Poland's president signs controversial law despite protests

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[Andrzej Duda promised to veto two bills seen as limiting judicial independence but has now signed a third. See also: Why suspicion remains over Polish president's veto of contentious laws. Their are fears that he is simply slowing the process down to sneak it past the public. *RON*]

Kate Connolly, The Guardian, 25 July 2017

Protesters in Kraków on Monday night urged the president not to sign the third law. Photograph: Artur Widak/ddp USA/Rex/Shutterstock
Poland’s president has signed into law one of three contested bills that organises the judiciary in a way that critics say limits their independence.

President Andrzej Duda announced on Monday after days of protests that he would veto two of the bills.

On Tuesday, his office said he had signed the third bill, despite demonstrations late on Monday in several cities urging him to also block that one.

The law allows the justice minister, who is also the prosecutor general, to name the heads of all lower courts.

Critics say it is unconstitutional, but welcomed the president’s rejection of the other bills. One of them would have allowed the justice minister to immediately fire all supreme court justices and choose their replacements.

Duda said the law on the supreme court gave excessive powers to the prosecutor general.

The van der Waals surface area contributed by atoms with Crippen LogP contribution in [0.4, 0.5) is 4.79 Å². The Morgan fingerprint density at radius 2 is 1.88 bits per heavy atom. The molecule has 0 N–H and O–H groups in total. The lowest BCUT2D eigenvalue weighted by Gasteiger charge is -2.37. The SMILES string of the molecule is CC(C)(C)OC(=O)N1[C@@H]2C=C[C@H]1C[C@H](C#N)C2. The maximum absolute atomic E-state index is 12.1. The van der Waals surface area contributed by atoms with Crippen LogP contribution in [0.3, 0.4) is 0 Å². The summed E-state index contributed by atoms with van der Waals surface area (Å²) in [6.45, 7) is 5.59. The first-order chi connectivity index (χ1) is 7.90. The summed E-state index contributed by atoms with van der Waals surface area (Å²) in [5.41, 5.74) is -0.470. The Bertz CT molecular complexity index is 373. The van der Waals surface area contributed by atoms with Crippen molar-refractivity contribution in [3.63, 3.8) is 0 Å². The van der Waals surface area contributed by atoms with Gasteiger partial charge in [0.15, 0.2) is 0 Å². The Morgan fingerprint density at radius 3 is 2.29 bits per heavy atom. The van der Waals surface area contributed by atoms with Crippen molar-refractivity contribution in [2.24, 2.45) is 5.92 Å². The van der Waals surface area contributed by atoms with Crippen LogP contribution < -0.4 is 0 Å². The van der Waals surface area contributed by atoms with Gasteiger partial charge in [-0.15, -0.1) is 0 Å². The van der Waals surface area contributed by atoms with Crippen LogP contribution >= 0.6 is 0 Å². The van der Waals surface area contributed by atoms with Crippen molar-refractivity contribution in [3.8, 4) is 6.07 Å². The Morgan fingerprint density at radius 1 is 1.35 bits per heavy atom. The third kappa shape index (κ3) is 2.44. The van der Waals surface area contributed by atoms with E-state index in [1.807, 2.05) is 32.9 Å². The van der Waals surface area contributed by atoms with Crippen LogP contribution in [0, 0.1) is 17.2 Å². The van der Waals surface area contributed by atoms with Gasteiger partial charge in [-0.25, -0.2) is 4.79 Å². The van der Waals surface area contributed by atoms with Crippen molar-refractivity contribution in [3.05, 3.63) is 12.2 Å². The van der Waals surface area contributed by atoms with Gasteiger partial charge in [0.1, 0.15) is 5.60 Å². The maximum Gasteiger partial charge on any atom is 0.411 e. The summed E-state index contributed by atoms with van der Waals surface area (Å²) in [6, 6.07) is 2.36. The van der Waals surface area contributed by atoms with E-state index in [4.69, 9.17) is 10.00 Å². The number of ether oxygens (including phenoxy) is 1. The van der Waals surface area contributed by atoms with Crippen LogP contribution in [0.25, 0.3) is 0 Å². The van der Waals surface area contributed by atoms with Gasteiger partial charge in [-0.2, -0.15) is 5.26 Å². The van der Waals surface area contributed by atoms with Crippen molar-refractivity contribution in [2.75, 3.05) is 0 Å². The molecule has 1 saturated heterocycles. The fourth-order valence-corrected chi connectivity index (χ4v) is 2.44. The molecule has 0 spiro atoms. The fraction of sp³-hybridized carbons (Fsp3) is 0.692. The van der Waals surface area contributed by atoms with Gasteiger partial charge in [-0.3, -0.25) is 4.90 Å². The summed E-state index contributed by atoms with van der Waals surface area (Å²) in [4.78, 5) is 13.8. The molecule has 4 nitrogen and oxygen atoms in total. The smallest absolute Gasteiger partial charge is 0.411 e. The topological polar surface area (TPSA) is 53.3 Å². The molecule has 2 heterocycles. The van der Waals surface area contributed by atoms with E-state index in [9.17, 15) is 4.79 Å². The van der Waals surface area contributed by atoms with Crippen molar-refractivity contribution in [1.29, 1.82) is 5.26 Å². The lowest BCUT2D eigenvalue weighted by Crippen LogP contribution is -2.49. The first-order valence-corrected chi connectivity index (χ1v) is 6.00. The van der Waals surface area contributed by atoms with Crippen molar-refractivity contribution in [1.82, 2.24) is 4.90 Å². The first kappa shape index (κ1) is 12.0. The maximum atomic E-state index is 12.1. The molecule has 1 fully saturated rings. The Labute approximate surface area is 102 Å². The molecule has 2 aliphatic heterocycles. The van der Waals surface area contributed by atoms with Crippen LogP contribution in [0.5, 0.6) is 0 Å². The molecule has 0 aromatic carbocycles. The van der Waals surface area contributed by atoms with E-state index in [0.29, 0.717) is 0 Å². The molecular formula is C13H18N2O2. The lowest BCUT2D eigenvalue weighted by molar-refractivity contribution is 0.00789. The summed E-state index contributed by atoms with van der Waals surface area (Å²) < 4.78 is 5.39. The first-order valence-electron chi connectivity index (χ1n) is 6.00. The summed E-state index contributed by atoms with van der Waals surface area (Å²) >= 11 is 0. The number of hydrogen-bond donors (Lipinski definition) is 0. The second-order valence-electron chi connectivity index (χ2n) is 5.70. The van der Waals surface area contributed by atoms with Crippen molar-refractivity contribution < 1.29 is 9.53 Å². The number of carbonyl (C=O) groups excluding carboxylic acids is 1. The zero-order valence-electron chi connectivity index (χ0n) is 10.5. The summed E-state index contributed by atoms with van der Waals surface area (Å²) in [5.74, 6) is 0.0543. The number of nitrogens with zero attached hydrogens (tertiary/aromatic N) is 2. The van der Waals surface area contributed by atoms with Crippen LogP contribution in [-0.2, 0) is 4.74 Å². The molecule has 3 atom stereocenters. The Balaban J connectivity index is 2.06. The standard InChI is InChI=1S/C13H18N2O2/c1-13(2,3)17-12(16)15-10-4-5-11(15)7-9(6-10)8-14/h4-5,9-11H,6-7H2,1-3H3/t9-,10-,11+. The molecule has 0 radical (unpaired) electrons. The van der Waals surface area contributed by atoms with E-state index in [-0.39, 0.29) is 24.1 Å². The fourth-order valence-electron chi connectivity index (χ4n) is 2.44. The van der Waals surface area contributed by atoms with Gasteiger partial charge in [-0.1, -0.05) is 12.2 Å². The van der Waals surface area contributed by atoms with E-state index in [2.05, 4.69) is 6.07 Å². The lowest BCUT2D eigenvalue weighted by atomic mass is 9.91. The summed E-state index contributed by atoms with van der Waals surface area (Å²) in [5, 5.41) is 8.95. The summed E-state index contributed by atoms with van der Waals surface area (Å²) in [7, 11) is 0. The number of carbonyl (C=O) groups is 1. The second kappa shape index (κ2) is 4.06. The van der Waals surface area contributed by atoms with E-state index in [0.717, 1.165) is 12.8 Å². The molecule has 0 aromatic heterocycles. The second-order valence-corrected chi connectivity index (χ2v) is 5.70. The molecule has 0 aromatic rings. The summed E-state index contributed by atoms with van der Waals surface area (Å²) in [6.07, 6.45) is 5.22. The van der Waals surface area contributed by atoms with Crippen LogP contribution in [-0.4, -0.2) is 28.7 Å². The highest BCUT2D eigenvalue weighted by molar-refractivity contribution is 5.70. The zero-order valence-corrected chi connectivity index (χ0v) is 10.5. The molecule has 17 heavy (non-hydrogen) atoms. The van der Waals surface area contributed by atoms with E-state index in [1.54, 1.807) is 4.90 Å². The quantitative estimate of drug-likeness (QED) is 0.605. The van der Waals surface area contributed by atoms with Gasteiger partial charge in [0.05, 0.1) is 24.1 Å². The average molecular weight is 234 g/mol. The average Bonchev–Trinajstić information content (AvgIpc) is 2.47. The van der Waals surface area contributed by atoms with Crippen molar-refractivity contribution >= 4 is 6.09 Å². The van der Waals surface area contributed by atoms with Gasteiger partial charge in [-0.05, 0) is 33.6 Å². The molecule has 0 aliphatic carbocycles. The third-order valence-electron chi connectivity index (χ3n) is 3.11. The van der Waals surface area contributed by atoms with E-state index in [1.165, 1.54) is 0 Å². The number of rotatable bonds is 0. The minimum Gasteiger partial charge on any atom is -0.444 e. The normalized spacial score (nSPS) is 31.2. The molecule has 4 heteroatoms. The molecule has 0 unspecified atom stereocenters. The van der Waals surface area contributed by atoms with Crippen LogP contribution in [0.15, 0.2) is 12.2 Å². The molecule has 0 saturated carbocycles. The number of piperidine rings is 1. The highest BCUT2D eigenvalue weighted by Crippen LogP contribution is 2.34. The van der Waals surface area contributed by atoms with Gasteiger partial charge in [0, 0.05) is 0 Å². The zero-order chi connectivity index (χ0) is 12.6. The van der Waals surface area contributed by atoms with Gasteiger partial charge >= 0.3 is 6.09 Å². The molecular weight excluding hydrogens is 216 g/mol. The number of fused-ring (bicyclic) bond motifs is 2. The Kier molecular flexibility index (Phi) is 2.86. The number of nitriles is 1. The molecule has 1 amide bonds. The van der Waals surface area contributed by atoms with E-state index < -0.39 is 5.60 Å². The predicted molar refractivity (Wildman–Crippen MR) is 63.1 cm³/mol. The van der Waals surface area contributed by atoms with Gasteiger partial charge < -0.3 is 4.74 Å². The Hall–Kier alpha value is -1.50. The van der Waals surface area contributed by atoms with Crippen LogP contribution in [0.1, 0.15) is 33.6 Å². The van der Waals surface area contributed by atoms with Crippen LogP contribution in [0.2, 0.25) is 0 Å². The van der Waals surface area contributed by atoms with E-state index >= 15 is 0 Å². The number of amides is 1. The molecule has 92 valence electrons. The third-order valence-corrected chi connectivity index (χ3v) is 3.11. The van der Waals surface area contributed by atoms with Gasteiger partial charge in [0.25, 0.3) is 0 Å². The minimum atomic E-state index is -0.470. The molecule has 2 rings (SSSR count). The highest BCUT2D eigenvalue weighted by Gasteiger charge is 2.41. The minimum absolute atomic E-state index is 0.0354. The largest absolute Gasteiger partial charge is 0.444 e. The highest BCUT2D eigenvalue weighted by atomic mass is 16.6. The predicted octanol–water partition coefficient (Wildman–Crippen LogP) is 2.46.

Commentators were shocked at the move, interpreting it as a major setback for the ruling Law and Justice party (PiS), which has made a big issue out of controlling Poland’s independent institutions, particularly the judiciary, since it came into power in 2015, and hailing it as a victory for demonstrators.

Duda, in a televised address, said: “These laws must be amended.” He said his rejection of the proposed bills would be criticised “probably by both sides of the political scene”, but that they “would not strengthen the sense of justice in society”.

His declaration followed eight days of demonstrations across the country, in which hundreds of thousands of Poles have taken to the streets in the capital, Warsaw, as well as other towns and cities, and held vigils in front of courthouses.

Under banners emblazoned with slogans such as “Free courts” and “Freedom, equality, democracy”, demonstrators pleaded with Duda – himself a lawyer – to reject the laws, claiming they marked a shift towards authoritarian rule.

The proposals had also set Poland on a collision course with the European commission, which had threatened to stop Poland’s voting rights if it introduced them. Donald Tusk, the European council president and a former Polish prime minister, had warned of a “black scenario that could ultimately lead to the marginalisation of Poland in Europe”.

Duda’s declaration marks the first time that he has publicly split with Jarosław Kaczyński, head of the Law and Justice party, since Duda won the presidency on the party’s ticket in 2015 and the party won parliamentary elections later that same year.

Until this week, Duda had loyally accepted all of the party’s programme, even other steps denounced by the EU and human rights organisations as attacks on the democratic system of checks and balances.

The party says its programme is aimed at removing corrupt officials from state positions.

Some commentators are sceptical whether Duda’s apparent assertion of his authority on the other two bills was authentic, or merely an attempt to take the edge off the protests.

Associated Press contributed to this report


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